For the next five years, MetaFacts expects the busiest technology accumulators to continue to use multiple PCs in addition to mobile phones and other devices, and not to fully quit PC use. Since nearly half (46%) of the busiest users have used a PC for 13 or more years, versus the one-third (34%) of the least-busy who are similarly experienced, they are likely to master cloud-based storage and synchronization services to keep their content accessible as they traverse between their various platforms. In this multi-screen world, developers and services will need to support a wide variety of platforms, many of which may not be the newest technology or operating systems.
Looking ahead, the busiest users will likely be noticed by how aptly they can juggle their various and many devices.
The findings in this TUPdate are drawn from the MetaFacts Technology User Profile Survey. In each wave of Technology User Profile, we survey a representative sample of respondents about their use of mobile phones, computers, technology attitudes, and many other consumer electronics products and services, behavioral and socioeconomic factors. Current TUP subscribers can access and drill down more deeply into this phenomenon using TUP Interactive Access or with their datasets.
We began the above analysis by first looking at the answers from nearly 10,000 respondents in the Technology User Profile service and then drilled down further into their profiles to get a more complete picture.
To see other research coverage of Internet products and activities – from smartphones to feature phones, desktops to notebooks, social networking, demographics, and attitudes – see the many other questions TUP answers on http://www.technologyuser.com. Tech market research professionals can license direct access to TUP.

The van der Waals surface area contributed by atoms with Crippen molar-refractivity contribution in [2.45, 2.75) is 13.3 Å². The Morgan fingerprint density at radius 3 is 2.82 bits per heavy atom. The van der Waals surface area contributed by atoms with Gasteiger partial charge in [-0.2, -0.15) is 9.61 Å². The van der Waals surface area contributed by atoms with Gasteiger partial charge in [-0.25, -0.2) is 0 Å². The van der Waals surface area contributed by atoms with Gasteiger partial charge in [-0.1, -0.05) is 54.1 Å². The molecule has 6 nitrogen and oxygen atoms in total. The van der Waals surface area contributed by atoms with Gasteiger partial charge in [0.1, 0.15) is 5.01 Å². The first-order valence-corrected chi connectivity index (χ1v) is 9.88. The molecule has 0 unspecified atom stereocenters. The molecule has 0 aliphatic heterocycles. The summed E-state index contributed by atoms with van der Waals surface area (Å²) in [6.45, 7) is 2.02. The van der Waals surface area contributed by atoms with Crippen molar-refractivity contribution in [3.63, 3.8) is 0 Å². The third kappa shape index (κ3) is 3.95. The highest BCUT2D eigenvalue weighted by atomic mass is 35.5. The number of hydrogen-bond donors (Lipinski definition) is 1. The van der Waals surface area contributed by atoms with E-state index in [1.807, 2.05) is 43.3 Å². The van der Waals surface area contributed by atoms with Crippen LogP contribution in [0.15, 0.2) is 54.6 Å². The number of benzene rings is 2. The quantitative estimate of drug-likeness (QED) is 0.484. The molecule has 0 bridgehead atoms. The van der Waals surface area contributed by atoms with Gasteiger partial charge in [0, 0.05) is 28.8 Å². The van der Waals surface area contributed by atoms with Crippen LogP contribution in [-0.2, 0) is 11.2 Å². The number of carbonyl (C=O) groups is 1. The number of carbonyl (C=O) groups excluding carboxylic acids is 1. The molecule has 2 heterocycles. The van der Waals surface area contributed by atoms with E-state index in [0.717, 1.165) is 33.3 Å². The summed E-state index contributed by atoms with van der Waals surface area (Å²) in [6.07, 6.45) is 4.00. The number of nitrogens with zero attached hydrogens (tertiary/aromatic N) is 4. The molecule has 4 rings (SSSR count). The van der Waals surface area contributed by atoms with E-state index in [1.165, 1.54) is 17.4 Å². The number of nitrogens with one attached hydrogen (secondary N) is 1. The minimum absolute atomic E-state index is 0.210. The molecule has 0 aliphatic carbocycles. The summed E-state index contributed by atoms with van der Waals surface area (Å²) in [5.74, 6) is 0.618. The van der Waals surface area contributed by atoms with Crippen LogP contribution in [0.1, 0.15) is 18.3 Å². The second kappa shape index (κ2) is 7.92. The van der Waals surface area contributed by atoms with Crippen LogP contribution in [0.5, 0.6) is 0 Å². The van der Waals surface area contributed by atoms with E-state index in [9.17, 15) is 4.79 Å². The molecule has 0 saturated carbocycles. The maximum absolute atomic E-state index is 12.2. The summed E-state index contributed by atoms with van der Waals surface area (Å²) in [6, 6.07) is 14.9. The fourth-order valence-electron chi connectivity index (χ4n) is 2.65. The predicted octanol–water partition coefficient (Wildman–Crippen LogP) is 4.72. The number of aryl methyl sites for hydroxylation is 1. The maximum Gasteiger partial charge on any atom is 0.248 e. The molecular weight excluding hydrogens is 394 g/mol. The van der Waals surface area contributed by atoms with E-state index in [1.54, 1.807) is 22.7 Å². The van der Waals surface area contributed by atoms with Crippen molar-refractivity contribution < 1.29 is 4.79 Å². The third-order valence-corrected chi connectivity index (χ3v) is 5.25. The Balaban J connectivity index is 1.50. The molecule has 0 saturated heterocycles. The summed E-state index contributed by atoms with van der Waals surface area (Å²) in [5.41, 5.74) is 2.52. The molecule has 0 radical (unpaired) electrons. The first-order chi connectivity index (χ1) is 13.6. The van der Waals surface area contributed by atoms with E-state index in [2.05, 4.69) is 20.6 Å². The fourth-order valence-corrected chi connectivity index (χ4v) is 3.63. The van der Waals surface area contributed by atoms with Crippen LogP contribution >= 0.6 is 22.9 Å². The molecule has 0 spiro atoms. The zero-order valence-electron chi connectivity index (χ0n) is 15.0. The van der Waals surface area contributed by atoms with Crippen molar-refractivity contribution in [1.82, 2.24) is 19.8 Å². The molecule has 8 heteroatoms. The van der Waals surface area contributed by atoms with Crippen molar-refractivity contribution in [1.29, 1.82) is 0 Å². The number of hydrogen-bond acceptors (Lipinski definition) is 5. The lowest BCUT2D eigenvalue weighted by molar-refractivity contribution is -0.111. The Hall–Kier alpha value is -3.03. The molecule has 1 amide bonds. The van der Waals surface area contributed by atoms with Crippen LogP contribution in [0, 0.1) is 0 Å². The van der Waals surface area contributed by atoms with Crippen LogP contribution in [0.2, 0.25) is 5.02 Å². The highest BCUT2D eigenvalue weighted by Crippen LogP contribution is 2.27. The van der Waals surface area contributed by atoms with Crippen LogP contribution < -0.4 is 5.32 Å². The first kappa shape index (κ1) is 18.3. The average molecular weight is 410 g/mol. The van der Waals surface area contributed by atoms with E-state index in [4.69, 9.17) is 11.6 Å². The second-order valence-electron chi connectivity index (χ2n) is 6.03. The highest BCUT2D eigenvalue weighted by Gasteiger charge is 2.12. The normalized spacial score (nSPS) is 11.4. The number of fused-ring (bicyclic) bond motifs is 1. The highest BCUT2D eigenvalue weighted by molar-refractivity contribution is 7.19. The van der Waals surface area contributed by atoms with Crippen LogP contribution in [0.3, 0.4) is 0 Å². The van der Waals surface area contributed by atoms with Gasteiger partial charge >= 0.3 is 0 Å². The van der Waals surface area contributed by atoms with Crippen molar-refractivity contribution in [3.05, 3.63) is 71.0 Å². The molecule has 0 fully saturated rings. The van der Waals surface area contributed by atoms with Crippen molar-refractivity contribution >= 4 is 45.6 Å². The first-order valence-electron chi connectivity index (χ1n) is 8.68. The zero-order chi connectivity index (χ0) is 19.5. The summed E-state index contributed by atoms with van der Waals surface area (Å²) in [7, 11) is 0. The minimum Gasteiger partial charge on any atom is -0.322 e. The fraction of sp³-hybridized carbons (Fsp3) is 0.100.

MetaFacts releases ongoing syndicated original research on the market shifts, trends and consumer profiles for Smartphones, Netbooks, Mobile PCs, Workplace PCs, Home PCs, Web Creators, Broadband, and many other technology products and services. These TUPdates are short analytical articles in a series of specific topics utilizing the Technology User Profile Annual Edition study, which reveals the changing patterns of technology adoption around the world. Interested technology professionals can sign up at https://technologyuser.com/contact/ for complimentary TUPdates – periodic snapshots of technology markets.
MetaFacts helps technology marketers find and measure their best and future customers. MetaFacts’ Technology User Profile (TUP) survey is the longest-running, large-scale comprehensive study of its kind, conducted continuously since 1983, the year before Apple released the Apple Macintosh. The detailed results are a primary market sizing and segmentation resource for leading companies providing consumer-oriented technology products and services, such as PCs, printers, software applications, peripherals, consumer electronics, mobile computing, and related services and products. TUP analyzes key trends and the data-rich source can be dived into more deeply for custom analysis. For more information about the syndicated research service, analysis tools, publications and datasets, contact MetaFacts at 1-760-635-4300.